My last few attempts at making Yubinuki have ended in frustration due to the mold I had been using. Actually there was nothing wrong with the mold, the problem was with the marking paper on top of the mold. You see my ability to divide on the tiny scale required by Yubinuki is not wonderful. I can divide 8 sections onto a 6cm circumference, I can even manage to make a 12 section division ok but now that I have been making beads the circumference has gone down to 3.3cm... this is very small indeed... particularly for someone as measurement challenged as me.
I was fiddling with my publisher program yesterday to try to make some much more evenly divided marking papers to wrap around my mold core and made an interesting and accidental discovery. I was adding lines measuring from the left ruler and pulled across a guide line. What was that? I'd never seen it before so I did the same thing again and out came another guide line. Wow! Now I tried to get them evenly spaced.... grrr... I am so challenged with this.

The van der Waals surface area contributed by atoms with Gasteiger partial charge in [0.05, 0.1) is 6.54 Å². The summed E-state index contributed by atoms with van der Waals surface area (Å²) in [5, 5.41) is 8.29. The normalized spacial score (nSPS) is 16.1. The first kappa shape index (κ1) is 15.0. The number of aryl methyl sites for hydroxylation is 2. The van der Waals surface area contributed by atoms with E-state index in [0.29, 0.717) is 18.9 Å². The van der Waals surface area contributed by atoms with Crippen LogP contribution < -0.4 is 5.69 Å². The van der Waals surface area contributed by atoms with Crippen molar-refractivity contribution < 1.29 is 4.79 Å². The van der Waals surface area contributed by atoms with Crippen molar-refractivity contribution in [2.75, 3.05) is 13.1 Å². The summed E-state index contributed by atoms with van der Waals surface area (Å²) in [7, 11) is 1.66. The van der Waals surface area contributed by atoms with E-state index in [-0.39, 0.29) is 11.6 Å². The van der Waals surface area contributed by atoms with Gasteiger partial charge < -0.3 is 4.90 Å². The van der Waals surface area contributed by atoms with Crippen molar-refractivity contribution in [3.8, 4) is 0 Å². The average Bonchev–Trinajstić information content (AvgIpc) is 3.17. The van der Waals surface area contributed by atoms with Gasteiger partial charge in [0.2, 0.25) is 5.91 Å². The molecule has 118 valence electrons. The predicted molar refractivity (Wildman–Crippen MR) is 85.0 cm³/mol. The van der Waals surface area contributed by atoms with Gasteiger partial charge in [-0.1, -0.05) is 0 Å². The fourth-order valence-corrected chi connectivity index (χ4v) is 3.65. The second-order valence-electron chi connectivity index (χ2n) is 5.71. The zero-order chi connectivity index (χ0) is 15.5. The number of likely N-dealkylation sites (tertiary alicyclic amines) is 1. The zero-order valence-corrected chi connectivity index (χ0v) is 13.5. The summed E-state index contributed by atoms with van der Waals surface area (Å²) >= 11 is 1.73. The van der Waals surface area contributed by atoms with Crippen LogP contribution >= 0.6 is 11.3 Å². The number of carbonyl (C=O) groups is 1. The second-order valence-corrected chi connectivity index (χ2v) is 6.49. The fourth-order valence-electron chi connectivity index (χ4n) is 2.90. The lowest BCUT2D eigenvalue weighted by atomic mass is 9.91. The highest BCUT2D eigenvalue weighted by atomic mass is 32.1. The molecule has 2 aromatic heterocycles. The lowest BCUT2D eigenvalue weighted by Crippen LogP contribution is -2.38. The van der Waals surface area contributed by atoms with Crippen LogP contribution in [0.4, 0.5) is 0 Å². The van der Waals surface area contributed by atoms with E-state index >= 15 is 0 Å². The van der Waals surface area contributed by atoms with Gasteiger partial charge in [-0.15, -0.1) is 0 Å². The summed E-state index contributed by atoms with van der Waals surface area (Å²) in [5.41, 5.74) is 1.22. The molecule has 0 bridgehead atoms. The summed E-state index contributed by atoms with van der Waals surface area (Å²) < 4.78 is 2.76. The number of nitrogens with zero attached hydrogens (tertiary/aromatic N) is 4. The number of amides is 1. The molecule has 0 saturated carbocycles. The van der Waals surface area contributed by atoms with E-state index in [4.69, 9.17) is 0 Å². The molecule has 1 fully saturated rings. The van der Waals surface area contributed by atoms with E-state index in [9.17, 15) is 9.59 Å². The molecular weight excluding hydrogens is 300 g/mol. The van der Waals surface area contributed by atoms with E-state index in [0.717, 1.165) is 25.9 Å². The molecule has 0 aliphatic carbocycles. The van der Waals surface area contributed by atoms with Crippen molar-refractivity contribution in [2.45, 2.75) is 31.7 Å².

A little later I right clicked a line sitting near a guide line to try to copy it... guess what a little box came up that allowed me to place the guide line in a definite measurement from the left side of the paper. I had stumbled on the answer to my prayers. Being self taught on most things to do with the computer I occasionally stumble on some marvellous feature I'd never expected to exist. So after several hours of calculating all the divisions I wanted to make and placing guidelines I have a wonderful set of correctly measured division papers to fit around my mold. I started using a 11 division paper and must say it is working beautifully. This proves my long suspected theory that my measuring, not my stitching, was to blame for all those Yubinuki that just didn't turn out right.
I haven't quite finished this Yubinuki so I'm not showing it today but I will get it done and add it to a post soon.
Patricia asked if this set of guides would work for any other size than the 3.3cm they were specifically made for. The quick answer is no not really unless you did a lot of fiddling to ensure that the paper was stretched and printed to your exact size requirements. Too much like hard work I think. But click over here to see how Chloe Patricia from Mamercerie does hers. This is great when your marking paper remains inside the thimble (therefore you need a new one for every project) but mine sits on top of the mould - between the mould and the bias tape- so I can reuse it over and over again. Also I am working on a very small scale length here.